It’s an unusual company that will openly admit it doesn’t want to encourage innovation. Yet as much as companies tout the value of innovation, I have observed that innovation is not welcomed equally from all employees. I know this from my own experience and that of at least one other.
Over the course of my career, I have developed ideas for new business endeavors, such as new publications—and been ignored. Note that I didn’t say the ideas were rejected, but ignored—i.e., I reached out to multiple executives with the idea and received no response, not even a thank you.
People are busy, so not responding to e-mails is not unusual. However, this unresponsiveness was happening exactly as one of the companies where I worked was purporting to be in favor of all employees participating in innovation. In one case, the company held a contest in which we broke into teams, with each team developing one idea to put forward as a presentation voted on by executives. The winners got awards. My group, which I should note did not choose one of my ideas to present, received a participation award.
I found an article on Entrepreneur by Igor Makarov from a few years ago about encouraging innovation, which includes nine tips. In one of those tips, Makarov writes of “intrapreneurship,” in which companies should encourage exactly what I did: “An intrapreneur can be defined as someone who thinks like an entrepreneur but brings their ideas to the company where they are employed instead of launching their own business.” In another tip, he writes of the need to “shake things up” by giving people assignments outside their regular duties. These two tips highlight a challenge, a common corporate shortcoming, and a call to action to spur innovation.
The challenge is broadening executive minds about where, and particularly from whom, innovation is welcome. In the early months of one of my jobs, I took the call for innovation in developing new business ideas to heart. I came up with pages of new ideas, which I diligently e-mailed to my manager and our department head. No meaningful recognition came from either that the ideas had been received and reviewed. However, one day, when walking past the communal printer, I noticed sheets featuring my ideas printed out. A moment later, my manager swept past, quickly taking those sheets and walking away. I later told our department head what I had seen, and he said my manager was printing out the ideas for the two of them to discuss. This would be encouraging, except I hadn’t been informed they would be reviewing the ideas, and more importantly, I hadn’t been invited to participate in the discussions.
I have a friend who has experienced similar treatment. She has developed new ideas, been ignored or shot down, and then sometimes within the span of a short time period—maybe even the same day—seen a co-worker present the same idea and be thanked and encouraged enthusiastically.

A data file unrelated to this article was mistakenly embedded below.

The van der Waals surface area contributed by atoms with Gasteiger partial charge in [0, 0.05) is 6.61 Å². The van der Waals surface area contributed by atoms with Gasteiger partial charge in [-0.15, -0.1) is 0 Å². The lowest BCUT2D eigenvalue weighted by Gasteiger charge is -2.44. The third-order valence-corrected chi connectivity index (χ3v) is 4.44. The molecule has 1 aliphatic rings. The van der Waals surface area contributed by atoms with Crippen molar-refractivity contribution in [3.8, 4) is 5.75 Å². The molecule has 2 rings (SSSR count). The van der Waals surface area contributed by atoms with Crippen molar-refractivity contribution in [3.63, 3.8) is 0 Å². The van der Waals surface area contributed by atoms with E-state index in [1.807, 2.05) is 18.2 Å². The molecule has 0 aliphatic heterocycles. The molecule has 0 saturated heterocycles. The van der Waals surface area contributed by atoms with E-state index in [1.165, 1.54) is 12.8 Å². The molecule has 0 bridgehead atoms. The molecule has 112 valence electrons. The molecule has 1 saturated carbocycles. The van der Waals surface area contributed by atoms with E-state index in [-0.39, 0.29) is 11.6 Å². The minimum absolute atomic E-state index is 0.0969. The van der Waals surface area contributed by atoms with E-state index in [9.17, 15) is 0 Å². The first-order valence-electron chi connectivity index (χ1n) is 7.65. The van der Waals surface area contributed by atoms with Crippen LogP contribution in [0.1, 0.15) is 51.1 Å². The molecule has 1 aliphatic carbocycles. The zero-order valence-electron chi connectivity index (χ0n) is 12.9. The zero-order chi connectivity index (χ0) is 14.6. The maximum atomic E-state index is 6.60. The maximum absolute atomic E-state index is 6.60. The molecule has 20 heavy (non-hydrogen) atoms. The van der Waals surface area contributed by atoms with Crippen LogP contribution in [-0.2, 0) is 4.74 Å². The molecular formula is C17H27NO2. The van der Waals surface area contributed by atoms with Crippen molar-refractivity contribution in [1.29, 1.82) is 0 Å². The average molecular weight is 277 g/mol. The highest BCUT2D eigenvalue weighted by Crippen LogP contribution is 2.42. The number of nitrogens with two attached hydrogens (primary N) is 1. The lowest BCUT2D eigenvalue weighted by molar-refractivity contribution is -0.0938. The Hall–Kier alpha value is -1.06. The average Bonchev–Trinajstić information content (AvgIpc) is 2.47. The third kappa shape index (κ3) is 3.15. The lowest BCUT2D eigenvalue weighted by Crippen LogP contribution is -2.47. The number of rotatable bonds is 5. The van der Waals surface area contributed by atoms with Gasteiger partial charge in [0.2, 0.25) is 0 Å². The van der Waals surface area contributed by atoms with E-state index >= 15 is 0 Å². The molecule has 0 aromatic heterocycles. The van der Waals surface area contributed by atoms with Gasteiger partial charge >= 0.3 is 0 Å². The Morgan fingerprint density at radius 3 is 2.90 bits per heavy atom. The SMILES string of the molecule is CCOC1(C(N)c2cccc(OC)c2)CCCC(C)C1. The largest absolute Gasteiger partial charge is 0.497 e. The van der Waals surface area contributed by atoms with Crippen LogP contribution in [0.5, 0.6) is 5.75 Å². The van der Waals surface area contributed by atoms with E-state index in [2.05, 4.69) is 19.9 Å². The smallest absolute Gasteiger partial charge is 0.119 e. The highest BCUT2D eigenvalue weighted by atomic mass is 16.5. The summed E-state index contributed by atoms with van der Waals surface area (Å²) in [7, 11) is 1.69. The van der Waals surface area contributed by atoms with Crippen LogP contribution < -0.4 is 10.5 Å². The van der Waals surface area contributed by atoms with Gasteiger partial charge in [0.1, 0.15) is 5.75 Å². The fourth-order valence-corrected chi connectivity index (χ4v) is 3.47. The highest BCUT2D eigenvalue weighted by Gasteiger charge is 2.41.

My own experience, and that of my friend, leads me to conclude that innovation isn’t welcomed equally from all employees. Some of it is the result of a tendency to pigeonhole employees into narrow slots—this one is a low-level, task-oriented workhorse and this one is a high-level thinker. It’s no coincidence that women like my friend and myself often are categorized in executive minds as efficiency machines, expected to keep our heads down and get a tremendous amount of work done. We are not as often thought of as high-minded, “top-of-the-trees” strategic thinkers.
This tendency to compartmentalize employees—often women (which, from my own experience, I can verify) and minorities—requires greater involvement from Learning professionals. Managers and department heads need significant help acknowledging their biases about their expectations for employees, and then moving past those biases to be equally welcoming of innovation. How can this be done?
Making it a regular part of every employee’s annual development plan to include one new business idea per year is a good start. Doing this would send the message that innovation is expected and welcome from every employee, regardless of how low or high in the corporate hierarchy—and regardless of how each employee is perceived by managers and executives.
I like the idea of focusing on driving individuals, rather than teams, to develop new business ideas. Doing it on the individual level gives managers and executives a chance to gauge the potential of each employee for higher-level thinking. It also would be helpful to have a way of collecting those ideas anonymously. The managers and executives would get the ideas with no names attached. The ones that wow them the most may come from the places they least expect.
What does your company do to drive each individual to be innovative? What manager and executive biases may be negatively impacting the generation of new business ideas?